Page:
Costume SHOWCASED on 09-13-2010

Suh Wang Mo

Bride of the Water God

Last Updated: 09-15-2010


Wow, it was down to the wire on this one! I decided to add this costume onto the A-kon repertoire at the last minute, (which is 5 months out from the con), so I had allot of very, very late nights/early mornings working on this costume. It was basically go to work, come home and sew, go to bed, wake up and sew, go to work, lather, rinse, repeat.
But I think it was all worth it. :D

Okay, costume break down:
The gown itself, meaning the cross-front top and the skirt, are all double georgette. Here's a tip - if you're going to do a huge costume with layers and layers of georgette, but it on eBay. You can buy bolts of it for $15, where in the stores it costs around $4/yard. So anyway, there are somewhere around 20 yards of georgette alone in this gown. All the seams had to be surged because this stuff just loves to fray, and all the hems were finished off with rolled hems, which was a nightmare. Because of the nature of the fabric, I had to first go over it with an overlock stitch, and THEN roll hem it because it just kept fraying the hem right off. x.x That was definitely the most frustrating part.
Anyway, the red patterned fabric for the sash and the shoulder...thing...was also purchased on eBay. The gold fabric was bought last minute at the local Joann's because I was running out of time and couldn't afford to wait for something in come in through the mail. :-/ All the sash pieces are interlined with canvas, so the entire sash piece is rather heavy since there are three hanging panels in the front. I originally planned for there to be embroidery on the red panel, but because of time it just didn't happen. The little cutout filigree designs on the gold panels are all fun foam. ^^
The most time consuming piece of this was probably the headdress. It's made out of fun foam and puffy paint, with craft wire used for reinforcement. I would draw each piece by hand, cut it out, and trace it on the reverse for the mirrored side. Everything had to be cut out with curved cuticle scissors because of how small the detailing was. I cut out lengths of craft/jewelry wire, shaped them to each piece, and then glued them on the back before doing anything else. This way I could bend the pieces into shape without having to use heat. (If you're going to do this, make sure you bend the piece into position BEFORE you seal and paint it, otherwise your paint will crack when you try to bend it.) I used puffy paint to draw on all the detailing. I then sealed each piece with several, several coats of polyurethane and spray painted everything gold. The puffy paint ended up looking just l like metal detailing, so I was pretty thrilled. :D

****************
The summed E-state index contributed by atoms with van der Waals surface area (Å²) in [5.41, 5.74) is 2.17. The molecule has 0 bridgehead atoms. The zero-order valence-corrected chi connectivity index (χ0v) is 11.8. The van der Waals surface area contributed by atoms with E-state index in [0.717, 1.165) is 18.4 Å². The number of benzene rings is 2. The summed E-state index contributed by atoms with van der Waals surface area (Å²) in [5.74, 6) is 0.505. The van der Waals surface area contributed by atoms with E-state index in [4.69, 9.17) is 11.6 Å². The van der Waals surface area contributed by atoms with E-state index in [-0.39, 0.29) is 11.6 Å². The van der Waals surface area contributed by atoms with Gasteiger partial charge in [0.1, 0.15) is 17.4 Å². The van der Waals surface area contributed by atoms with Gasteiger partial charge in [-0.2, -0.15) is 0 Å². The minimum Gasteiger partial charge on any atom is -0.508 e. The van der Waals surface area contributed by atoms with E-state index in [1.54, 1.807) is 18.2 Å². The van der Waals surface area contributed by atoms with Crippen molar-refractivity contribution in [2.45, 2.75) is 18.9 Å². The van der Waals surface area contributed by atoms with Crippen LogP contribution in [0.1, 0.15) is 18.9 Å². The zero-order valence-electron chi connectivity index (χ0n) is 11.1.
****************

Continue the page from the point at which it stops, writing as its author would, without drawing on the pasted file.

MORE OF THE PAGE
I bought the wig off of, you guessed it, eBay. :D I knew that I didn't want the wig to move and lose its shape, so before I did anything else, I built a metal frame out of some small sheets of brass. (You can buy it in the model making section at Hobby Lobby.) I glued the wig directly onto the metal frame, and now that sucker won't lose its shape for anything except maybe a hurricane.